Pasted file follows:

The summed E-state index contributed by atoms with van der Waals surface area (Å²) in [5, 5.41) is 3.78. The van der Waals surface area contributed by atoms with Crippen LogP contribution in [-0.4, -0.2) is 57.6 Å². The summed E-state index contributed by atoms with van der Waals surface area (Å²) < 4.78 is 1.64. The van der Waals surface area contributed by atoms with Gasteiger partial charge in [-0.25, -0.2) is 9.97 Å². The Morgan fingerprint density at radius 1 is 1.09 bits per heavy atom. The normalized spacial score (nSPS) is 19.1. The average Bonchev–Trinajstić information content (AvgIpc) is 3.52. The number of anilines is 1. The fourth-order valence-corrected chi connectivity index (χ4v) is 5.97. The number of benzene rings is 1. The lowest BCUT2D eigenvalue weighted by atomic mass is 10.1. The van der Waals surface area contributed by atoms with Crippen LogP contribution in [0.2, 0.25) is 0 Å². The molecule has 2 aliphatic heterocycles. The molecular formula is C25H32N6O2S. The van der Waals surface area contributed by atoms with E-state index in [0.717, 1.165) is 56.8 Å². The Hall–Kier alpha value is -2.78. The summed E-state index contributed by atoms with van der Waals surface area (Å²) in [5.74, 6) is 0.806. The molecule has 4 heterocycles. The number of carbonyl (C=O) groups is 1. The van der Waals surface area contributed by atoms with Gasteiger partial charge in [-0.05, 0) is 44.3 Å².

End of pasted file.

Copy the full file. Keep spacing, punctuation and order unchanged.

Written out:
The summed E-state index contributed by atoms with van der Waals surface area (Å²) in [5, 5.41) is 3.78. The van der Waals surface area contributed by atoms with Crippen LogP contribution in [-0.4, -0.2) is 57.6 Å². The summed E-state index contributed by atoms with van der Waals surface area (Å²) < 4.78 is 1.64. The van der Waals surface area contributed by atoms with Gasteiger partial charge in [-0.25, -0.2) is 9.97 Å². The Morgan fingerprint density at radius 1 is 1.09 bits per heavy atom. The normalized spacial score (nSPS) is 19.1. The average Bonchev–Trinajstić information content (AvgIpc) is 3.52. The number of anilines is 1. The fourth-order valence-corrected chi connectivity index (χ4v) is 5.97. The number of benzene rings is 1. The lowest BCUT2D eigenvalue weighted by atomic mass is 10.1. The van der Waals surface area contributed by atoms with Crippen LogP contribution in [0.2, 0.25) is 0 Å². The molecule has 2 aliphatic heterocycles. The molecular formula is C25H32N6O2S. The van der Waals surface area contributed by atoms with E-state index in [0.717, 1.165) is 56.8 Å². The Hall–Kier alpha value is -2.78. The summed E-state index contributed by atoms with van der Waals surface area (Å²) in [5.74, 6) is 0.806. The molecule has 4 heterocycles. The number of carbonyl (C=O) groups is 1. The van der Waals surface area contributed by atoms with Gasteiger partial charge in [-0.05, 0) is 44.3 Å².